February 18, 2007 8:15pm CST
i love yahoo i get mail from it it is so cool i also use their insent messeging service a lot of my friends have it. my cousins have yahoo and they showed me all the cool things it can do and then i signed up for it
19 Feb 07
Why Yahoo is Good? Yahoo does many things right: Yahoo's home page has an average download time of 3.0 seconds according to the Keynote performance index. This is one of the fastest download times among major websites, even though it is still three times slower than required for optimal hypertext usability. The page design is a model of minimalist design: plain and simple HTML that will render correctly in even the oldest browser. Based on hypertext with links, links, and more links everywhere you turn. Leveraging the connected nature of the Web and the many other sites rather than trying to do everything themselves. Yahoo's city guides are a prime example: they link to the best local content in each city - richer than anything that could be built from scratch. Highly structured navigation system that emphasizes context and a hierarchical information architecture (not that hierarchies are the only possible information architecture, but they are easy to understand and represent in the interface). Integration between search and navigation: when you search, the hits are shown relative to their location in the topic hierarchy. Some design critics say that Yahoo is boring, but the simplicity has its own elegance, even if it doesn't win design awards. In fact, design awards are rarely given to those designs that work best in real use. The real reason Yahoo is so successful is that it embraces the new medium and designs for its strengths rather than fighting its weaknesses. So, since Internet bandwidth is very limited, Yahoo emphasizes a slim design and forgets about emulating television or glossy magazines. Instead, they base their primary service on giving people good links: the fundamental innovation of the Web (and earlier hypertext systems) relative to other media. Web managers often discuss whether to allow links to other websites, with some claiming that outbound links involve a risk of losing users who move to other sites instead of dutifully staying where they are. One counter-argument is that users are going to leave anyway, but that they will return if they are given good service in the form of valuable links. Another counter-argument is that the most popular site on the Web built its service on nothing but outbound links. Problems Ahead for Yahoo As more services get added to Yahoo's home page, the page risks being confusing and overwhelming. It's not bad yet, but beware. Complaints about missing listings are legion: lots of good sites are not listed on Yahoo. The manual classification that was Yahoo's original strength seems to have difficulty scaling to match the ever-faster growth of the Web. Yahoo's search technology is very primitive: The search hitlist used to work but the design is insufficient to cope with the increasing size of the database and the associated growth in search hits Mistype a single character, and you won't find anything Unless you think of the exact keywords used to describe a site, you won't find it: there seems to be no use of the database structure to form a semantic model of the term space and go beyond simple keyword matching The integration between the search of the primary Yahoo directory and the back-up search engine is very poor There are no quality ratings to guide users to the good sites first: many of the categories in Yahoo have hundreds of listings, so how are people to know where to start? The topic hierarchy gets harder to navigate as it gets larger. Even though cross-reference links are used to good effect to alleviate this problem, usability will ultimately suffer unless better classification methods are discovered. Statements from Yahoo executives indicate that Yahoo refuses to think of itself as being primarily a search-and-navigation aide to help users go elsewhere as fast as possible. Moving beyond your roots is always difficult, but downplaying the exact reason users come to your site seems outright reckless. What You Can Learn From Yahoo People from many companies are attempting to build their own "mini-Yahoo" as an entry-point to their intranet or other large collection of Web information. This is a good idea, and improved intranet navigation can save millions of dollars in most large companies. In building a "mini-Yahoo", remember the strengths I listed above. Emphasize speed, structure, clean navigation, and an integration between search and the topic hierarchy. Also make sure to build a classification hierarchy that matches your users' view of the information space rather than your own internal model. Avoid Yahoo's mistakes: allocate editorial resources to maintain the site and keep it meticulously up-to-date, buy the best search you can find, and make sure to emphasize high-quality or recommended information. Finally, do the research to discover users' goals and design the service to support these goals and not the things you think users ought to want. You can also use Yahoo's statistics to calculate the ranking of your own site relative to the rest of the Internet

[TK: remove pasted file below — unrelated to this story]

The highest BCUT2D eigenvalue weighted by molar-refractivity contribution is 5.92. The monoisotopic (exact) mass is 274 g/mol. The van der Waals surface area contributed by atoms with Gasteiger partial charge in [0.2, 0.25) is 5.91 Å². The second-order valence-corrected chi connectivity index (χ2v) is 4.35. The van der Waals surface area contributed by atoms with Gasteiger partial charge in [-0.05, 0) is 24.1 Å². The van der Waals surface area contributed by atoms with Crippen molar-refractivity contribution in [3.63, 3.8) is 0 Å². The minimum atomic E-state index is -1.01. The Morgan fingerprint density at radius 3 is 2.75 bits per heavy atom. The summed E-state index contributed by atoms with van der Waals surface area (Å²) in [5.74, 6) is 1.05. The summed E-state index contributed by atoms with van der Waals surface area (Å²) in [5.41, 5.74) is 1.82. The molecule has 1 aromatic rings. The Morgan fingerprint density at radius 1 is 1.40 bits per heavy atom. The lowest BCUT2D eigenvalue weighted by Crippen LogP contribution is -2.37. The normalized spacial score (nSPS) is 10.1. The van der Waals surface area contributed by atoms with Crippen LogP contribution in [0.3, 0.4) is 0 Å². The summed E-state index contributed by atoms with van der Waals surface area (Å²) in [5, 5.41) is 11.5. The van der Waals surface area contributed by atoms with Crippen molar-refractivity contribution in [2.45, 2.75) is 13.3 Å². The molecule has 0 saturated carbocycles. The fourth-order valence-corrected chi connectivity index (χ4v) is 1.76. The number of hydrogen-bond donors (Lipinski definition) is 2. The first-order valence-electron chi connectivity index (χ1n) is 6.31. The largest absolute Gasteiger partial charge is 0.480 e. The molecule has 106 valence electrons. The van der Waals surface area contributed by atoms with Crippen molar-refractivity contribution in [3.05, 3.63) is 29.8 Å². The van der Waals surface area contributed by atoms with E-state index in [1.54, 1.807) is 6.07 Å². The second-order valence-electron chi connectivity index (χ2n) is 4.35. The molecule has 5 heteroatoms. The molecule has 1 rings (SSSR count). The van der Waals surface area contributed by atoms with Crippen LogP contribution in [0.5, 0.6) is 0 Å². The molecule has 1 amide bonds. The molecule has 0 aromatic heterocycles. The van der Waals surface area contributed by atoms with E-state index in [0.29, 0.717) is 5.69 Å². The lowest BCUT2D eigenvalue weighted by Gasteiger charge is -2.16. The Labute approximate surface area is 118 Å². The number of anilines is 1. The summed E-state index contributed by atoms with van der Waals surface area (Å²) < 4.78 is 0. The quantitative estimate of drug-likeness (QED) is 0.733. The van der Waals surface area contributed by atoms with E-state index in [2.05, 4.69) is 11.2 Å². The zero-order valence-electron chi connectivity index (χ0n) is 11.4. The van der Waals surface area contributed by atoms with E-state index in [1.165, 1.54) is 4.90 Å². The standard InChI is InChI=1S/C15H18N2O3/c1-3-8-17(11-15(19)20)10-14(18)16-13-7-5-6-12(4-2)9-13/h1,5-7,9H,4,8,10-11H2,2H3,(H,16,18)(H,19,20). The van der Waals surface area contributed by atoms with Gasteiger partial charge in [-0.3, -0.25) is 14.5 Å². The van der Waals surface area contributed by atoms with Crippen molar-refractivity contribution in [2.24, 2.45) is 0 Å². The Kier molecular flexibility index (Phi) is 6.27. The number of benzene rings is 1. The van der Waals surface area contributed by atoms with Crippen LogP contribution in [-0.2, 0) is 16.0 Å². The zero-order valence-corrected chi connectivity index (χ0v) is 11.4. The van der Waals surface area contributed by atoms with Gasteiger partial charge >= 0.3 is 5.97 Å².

19 Feb 07
I know what you mean about Yahoo. I've been using it for almost as many years as I've been on the internet. I love how Yahoo is available in many different countires, and many different languages, including Russian, where a different alphabet is used.